With spring right around the corner, it’s the perfect time to start pulling that pressure washer out of the shed or out from under your porch and getting it ready to use. No matter how much you maintain the outside of your home, your house is exposed to the elements. Fall and winter especially, are big contributors to grime collecting on the outside of your home. Using a pressure washer to remove dirt and build-up can bring the exterior back to life just in time for the sunny weather to come.
It’s good to know the basics before tackling a job like pressure washing, starting with the types of pressure washers there are. Gas, electric, and battery-powered are all available. When making the decision on what kind is right for you, it's good to know the pros & cons of each type.
Not only is it a good idea to know what types of pressure washers are available to you, but also familiarize yourself with the attachments, accessories, & tools that can be used in combination with the pressure washer itself, to achieve optimal results.
There are such accessories as an expandable wand, pressure washing broom, surface cleaners, and nozzles. Make sure to educate yourself about the attachments too. For example, nozzles for pressure washers come in an assortment of colors that coincide with their capabilities. Nozzles can come in red, yellow, green, white, and black. A red nozzle has the most narrow-angle at zero degrees and can create a stream of water that can cause a lot of damage if you don’t know what you’re doing. A white nozzle is the most user friendly, producing a 40-degree spray that’s perfect to use on more delicate surfaces.
Once you have the right machine and attachments in mind for the job you are looking to complete, you also need to be aware of some dos & don’ts for using such a useful yet powerful machine.
- You DO want to clear off any debris or surface-level dirt beforehand like leaves and sticks on the porch before starting. Doing simple prep work might feel tedious but will give you the best long-term results.
- You DON’T want to forget to cover your lights or any fragile décor on the outside of your home, especially if you are pressure-washing siding on your house.
- You DO also want to double-check the pressure of your water before you start to make sure you can efficiently complete the job ahead. Try testing the water flow from your hose by timing how long it takes to fill a five-gallon bucket. If it takes two minutes or less, you’re good to go; longer than that indicates that there’s not enough water flow to operate the washer.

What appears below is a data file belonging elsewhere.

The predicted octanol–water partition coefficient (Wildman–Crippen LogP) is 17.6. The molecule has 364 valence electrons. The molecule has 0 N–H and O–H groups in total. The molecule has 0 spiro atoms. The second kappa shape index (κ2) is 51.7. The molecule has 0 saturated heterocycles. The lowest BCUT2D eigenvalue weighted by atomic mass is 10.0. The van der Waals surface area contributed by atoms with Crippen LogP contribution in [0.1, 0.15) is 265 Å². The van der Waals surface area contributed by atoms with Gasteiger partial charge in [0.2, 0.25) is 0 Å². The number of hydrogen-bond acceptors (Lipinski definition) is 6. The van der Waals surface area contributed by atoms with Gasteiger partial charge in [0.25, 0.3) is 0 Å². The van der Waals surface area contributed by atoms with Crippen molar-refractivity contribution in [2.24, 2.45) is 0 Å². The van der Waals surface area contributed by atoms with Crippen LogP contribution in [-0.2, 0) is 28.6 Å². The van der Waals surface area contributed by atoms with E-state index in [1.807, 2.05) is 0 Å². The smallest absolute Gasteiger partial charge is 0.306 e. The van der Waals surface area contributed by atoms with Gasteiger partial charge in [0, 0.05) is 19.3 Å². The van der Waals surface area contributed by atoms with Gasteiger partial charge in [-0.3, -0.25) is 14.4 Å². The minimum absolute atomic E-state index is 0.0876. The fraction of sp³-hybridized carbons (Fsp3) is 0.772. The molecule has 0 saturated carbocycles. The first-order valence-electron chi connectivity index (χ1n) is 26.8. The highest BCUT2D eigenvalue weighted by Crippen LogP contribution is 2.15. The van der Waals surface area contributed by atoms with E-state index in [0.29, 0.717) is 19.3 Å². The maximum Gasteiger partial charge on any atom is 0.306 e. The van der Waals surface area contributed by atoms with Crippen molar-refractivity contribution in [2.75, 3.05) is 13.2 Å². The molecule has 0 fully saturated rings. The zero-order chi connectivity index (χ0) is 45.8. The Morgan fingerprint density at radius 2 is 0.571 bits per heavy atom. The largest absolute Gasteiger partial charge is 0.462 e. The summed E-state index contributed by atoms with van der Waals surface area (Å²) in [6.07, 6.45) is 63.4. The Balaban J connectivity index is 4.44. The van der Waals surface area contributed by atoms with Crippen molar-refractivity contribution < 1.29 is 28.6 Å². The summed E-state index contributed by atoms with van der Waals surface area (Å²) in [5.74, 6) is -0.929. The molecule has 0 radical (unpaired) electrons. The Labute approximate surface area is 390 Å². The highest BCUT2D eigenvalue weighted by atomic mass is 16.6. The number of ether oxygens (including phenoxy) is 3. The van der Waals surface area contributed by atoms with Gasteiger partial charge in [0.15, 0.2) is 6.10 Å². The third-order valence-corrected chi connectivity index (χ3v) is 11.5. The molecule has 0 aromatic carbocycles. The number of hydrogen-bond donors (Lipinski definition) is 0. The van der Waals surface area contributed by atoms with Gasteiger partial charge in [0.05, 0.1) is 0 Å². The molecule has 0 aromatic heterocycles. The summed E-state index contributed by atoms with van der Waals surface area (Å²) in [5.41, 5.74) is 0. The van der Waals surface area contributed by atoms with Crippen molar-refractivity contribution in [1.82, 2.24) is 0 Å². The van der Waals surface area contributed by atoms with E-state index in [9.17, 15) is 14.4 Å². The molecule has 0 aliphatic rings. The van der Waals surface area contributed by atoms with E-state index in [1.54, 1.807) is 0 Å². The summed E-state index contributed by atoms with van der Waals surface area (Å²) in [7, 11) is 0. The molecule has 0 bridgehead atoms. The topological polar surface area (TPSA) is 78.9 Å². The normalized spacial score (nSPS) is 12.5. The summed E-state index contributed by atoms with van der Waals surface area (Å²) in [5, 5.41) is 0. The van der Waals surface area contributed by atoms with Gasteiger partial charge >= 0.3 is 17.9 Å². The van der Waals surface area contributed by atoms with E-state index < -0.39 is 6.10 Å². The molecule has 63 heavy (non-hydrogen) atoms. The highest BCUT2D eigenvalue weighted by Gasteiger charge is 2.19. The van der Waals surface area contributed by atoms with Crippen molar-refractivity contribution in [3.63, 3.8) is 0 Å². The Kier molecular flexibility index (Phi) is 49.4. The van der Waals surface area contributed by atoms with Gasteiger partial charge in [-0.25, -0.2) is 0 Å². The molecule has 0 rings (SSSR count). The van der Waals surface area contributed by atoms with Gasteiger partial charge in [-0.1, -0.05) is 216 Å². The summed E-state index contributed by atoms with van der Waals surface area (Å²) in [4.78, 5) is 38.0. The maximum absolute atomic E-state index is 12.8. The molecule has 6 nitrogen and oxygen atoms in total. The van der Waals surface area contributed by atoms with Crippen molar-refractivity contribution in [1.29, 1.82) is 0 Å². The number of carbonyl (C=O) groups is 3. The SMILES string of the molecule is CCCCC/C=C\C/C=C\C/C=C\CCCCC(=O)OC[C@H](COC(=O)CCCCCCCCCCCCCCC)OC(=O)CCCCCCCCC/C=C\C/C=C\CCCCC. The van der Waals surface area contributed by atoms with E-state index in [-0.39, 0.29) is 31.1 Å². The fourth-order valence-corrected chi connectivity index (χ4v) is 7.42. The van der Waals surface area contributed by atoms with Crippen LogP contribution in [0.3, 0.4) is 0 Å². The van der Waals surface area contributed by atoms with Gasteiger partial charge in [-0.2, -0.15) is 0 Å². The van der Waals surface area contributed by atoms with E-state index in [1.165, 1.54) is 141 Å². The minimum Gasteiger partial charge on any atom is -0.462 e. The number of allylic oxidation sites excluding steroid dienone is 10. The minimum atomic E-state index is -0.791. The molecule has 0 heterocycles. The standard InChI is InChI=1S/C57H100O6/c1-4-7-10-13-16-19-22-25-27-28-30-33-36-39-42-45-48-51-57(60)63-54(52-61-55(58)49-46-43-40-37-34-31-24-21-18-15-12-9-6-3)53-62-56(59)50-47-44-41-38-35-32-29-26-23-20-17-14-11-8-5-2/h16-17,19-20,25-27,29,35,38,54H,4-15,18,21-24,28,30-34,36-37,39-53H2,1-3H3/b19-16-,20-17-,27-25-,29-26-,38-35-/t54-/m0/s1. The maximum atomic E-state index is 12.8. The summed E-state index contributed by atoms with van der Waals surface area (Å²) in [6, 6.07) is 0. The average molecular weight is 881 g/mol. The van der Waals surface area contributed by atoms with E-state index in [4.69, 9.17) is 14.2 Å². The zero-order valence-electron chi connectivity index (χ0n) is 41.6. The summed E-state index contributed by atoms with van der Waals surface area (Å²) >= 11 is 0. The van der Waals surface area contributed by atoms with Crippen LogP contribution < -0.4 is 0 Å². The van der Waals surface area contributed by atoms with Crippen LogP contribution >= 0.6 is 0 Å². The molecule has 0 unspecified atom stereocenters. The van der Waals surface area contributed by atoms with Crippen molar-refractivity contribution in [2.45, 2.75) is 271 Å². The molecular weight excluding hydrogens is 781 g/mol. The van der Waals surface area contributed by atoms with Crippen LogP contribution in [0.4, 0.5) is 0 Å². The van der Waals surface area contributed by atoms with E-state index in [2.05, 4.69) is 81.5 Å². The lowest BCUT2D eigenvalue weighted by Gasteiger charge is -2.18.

- And, as always, DON’T underestimate the power behind the machine. Try and ease into the job and test out different nozzles, angles, and techniques slowly at the beginning to see what works best without causing irreversible damage to your home.
There are also plenty of unconventional ways to use pressure washers to help conquer monotonous jobs around the house.
The next time you see weeds like dandelions popping up all over the place, try using the steam cleaner capabilities on your pressure washer to shrivel up the little yellow weeds without herbicides. Heat and steam is an effective and eco-friendly method of killing weeds growing up through the cracks of your walkways and driveway.
Did you know that your pressure washer can even be as efficient as your washing machine? It’s true! You just pour detergent into the reservoir and use the high-pressure blast to remove stains and dirt from rugs, bedding, or even car mats. Proceed with caution when working with more delicate fabrics, and it’s suggested that you start with a nozzle and attachment that is the least abrasive and work your way up from there.
Pressure washers are versatile cleaning tools that can take on practically any job. Always make sure to wear proper eyewear since debris can fly back from the high pressure of the water. Ear protection is also wise since some of the machines can be quite loud. Lastly, keep children and pets out of the way while operating your pressure washer since the higher pressure streams can be harmful to skin and fur.